Mark Benninghoffen talks with Minnesota Monthly in the lobby of the Ritz Theater about his role as Sweeney Todd in Theater Latte Da’s production of the Steven Sondheim Musical (which opens Sept. 23 and runs through Oct. 25). Benninghoffen, who had never auditioned for a musical before, explains his past aversion to acting in musicals and what makes this production different.
Why haven’t you done a musical before?
I always separated myself out because I can’t dance. If you put me in a burning building and said ‘Just dance your way out,’ I’d die in there. I can sing and read music, but I don’t have any vocabulary as a musician.
What was different about Sweeney Todd?
I saw Sweeney Todd on Broadway in 1979. It blew my brains out. It wasn’t all happy hands and dance lines. The score is acrobatic and beautiful, and discordant with syncopated rhythms. It was this dark, cool, murderous thing—an actor’s musical—kind of like Richard III. Someone is going for broke and willing to take out everybody.
What do you mean by an ‘actor’s musical’?
In Sondheim, the story and the characters are deeper and richer. As an actor, I can become Benjamin Barker [who becomes Sweeney Todd], and I know Barker can sing the part. You come into an actor’s musical from the character. Maybe a whole bunch of musical actors would be furious with me and say ‘We all do that!’ And maybe that’s the case and I just haven’t done enough musicals to know.
No other musical has grabbed you in the same way?
No. Well, a well-done rendition of Man of La Mancha, which again is sort of an actor’s musical. They’re all actors’ musicals, but some are more presentational. 7 Brides for 7 Brothers, for example, there’s lots of singing and dancing and good old primary colors. Something with a little grip is more interesting.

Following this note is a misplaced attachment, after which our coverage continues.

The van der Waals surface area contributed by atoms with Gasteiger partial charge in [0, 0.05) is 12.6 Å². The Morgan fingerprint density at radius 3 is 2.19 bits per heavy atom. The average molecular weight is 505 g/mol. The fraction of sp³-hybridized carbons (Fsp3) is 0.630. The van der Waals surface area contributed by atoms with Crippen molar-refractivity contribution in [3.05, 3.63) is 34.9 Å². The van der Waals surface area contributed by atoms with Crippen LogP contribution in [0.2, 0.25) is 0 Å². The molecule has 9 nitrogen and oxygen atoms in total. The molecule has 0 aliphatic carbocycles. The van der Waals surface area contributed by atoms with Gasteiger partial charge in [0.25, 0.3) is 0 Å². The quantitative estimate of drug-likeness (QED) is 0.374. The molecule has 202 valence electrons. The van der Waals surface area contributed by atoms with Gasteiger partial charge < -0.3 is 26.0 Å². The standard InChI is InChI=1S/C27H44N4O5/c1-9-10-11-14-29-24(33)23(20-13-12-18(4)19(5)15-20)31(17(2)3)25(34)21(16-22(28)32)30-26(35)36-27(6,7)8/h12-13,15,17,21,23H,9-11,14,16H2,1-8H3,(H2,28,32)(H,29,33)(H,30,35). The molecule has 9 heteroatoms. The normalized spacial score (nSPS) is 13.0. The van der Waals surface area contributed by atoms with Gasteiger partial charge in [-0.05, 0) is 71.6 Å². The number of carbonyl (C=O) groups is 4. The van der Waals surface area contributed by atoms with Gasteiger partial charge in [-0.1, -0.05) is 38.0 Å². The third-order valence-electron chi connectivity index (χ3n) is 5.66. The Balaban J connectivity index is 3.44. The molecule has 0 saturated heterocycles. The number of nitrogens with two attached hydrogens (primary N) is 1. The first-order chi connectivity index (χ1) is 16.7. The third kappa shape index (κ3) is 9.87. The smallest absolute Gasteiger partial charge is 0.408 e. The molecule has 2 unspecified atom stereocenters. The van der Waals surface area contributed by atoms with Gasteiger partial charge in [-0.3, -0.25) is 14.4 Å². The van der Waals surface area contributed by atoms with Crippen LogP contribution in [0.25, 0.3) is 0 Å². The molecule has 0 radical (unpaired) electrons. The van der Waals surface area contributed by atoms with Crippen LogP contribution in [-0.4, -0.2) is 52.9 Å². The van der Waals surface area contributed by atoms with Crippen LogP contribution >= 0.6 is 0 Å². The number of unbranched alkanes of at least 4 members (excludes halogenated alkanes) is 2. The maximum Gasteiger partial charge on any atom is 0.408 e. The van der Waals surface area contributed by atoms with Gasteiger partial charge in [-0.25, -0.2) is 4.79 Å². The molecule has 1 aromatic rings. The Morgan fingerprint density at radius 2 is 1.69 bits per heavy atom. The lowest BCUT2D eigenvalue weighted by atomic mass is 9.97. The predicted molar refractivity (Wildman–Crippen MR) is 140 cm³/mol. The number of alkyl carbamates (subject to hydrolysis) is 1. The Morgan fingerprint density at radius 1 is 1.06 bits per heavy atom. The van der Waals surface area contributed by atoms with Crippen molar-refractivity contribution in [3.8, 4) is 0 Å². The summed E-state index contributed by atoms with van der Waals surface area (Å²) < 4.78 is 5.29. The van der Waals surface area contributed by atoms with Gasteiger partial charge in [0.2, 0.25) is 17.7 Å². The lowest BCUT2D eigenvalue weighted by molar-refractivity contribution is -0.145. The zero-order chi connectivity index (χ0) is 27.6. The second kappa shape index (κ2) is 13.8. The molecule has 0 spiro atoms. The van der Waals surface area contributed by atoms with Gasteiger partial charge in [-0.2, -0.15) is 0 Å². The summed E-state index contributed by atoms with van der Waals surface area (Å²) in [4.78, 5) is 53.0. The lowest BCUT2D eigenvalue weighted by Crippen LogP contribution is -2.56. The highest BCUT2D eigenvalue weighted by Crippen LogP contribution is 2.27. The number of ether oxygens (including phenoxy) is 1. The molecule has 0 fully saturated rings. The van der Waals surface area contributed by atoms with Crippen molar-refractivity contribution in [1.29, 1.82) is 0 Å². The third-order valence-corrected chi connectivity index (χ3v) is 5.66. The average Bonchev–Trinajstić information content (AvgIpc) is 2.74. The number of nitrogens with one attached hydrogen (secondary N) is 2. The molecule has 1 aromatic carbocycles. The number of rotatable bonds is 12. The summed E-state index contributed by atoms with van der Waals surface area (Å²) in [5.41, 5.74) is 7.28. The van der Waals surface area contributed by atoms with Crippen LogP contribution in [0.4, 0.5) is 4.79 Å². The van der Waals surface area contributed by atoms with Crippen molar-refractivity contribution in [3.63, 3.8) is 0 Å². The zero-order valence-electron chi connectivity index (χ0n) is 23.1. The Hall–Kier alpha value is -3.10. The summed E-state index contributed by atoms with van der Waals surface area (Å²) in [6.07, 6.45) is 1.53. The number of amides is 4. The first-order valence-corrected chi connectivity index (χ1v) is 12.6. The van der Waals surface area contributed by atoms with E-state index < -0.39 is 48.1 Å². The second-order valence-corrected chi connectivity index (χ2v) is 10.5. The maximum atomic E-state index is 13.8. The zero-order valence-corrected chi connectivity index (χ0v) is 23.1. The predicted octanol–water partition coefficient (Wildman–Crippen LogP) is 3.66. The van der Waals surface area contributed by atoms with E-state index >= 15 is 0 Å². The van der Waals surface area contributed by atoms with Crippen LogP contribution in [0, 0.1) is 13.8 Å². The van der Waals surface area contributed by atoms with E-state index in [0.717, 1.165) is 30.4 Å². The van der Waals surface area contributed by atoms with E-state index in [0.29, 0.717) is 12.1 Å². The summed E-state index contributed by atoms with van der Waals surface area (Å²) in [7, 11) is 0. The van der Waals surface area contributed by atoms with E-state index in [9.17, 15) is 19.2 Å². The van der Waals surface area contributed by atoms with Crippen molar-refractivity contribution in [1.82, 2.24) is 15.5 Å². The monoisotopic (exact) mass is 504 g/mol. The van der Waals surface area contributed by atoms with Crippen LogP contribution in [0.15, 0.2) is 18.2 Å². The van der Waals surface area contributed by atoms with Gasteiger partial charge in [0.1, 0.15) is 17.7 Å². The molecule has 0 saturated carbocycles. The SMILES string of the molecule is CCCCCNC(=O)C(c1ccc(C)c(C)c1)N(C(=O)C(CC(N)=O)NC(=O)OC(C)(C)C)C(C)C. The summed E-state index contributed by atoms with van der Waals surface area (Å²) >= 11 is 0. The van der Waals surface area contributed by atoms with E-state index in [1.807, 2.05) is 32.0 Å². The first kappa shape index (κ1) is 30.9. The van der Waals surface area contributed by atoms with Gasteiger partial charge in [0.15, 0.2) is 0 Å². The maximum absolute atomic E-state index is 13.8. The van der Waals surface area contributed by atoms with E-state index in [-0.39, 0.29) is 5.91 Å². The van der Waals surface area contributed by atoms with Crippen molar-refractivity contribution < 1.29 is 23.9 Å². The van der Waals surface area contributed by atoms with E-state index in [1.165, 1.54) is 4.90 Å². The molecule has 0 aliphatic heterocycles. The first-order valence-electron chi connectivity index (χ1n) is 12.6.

What have been the challenges and satisfactions of stepping into such a famous role?
I’ve had the soundtrack playing in the background—in my car or in my apartment—for years. Len Cariou originated it brilliantly, and George Hearn did it forever. Those are two big Broadway names. Johhny Depp certainly had a different spin. Having listened to Len Cariou’s Broadway album, the sounds and the voicing and the rhythms of the character are very, very, patterned in my head. I’ve worked against that, to not just fall into what famously came before.
Rather than just singing karaoke.
That’s right, that’s exactly right. Johnny Depp’s rendition was much softer. On stage, Sweeney Todd can be sneaky and smart, but his vocal track is bold. He’s gonna stomp around. The tone of the play is very different from the movie.
What has surprised you most about doing a musical?
When I’m doing a regular play, coordinating the action onstage has always been natural: pick this up here, turn there, talk there. It’s not choreographed but you learn patterns of how to be onstage. Early on when I sang, I couldn’t do anything else. I couldn’t pat my head and rub my tummy at the same time. Musical actors are doing exactly what I said I don’t see in musical theater: they’re telling the story by moving—dancing, jumping, climbing something—and singing. For me it was like “Okay, I’m singing, what else am I supposed to be doing? Oh going over here and picking up the razor.” That was tricky at first. The other thing that surprises me is I know I can sing the role. I know I can do it but it’s challenging. It’s a different game.
Visit the box office to claim your tickets for the upcoming performance of Sweeney Todd: The Demon Barber of Fleet Street, featuring Benninghoffen.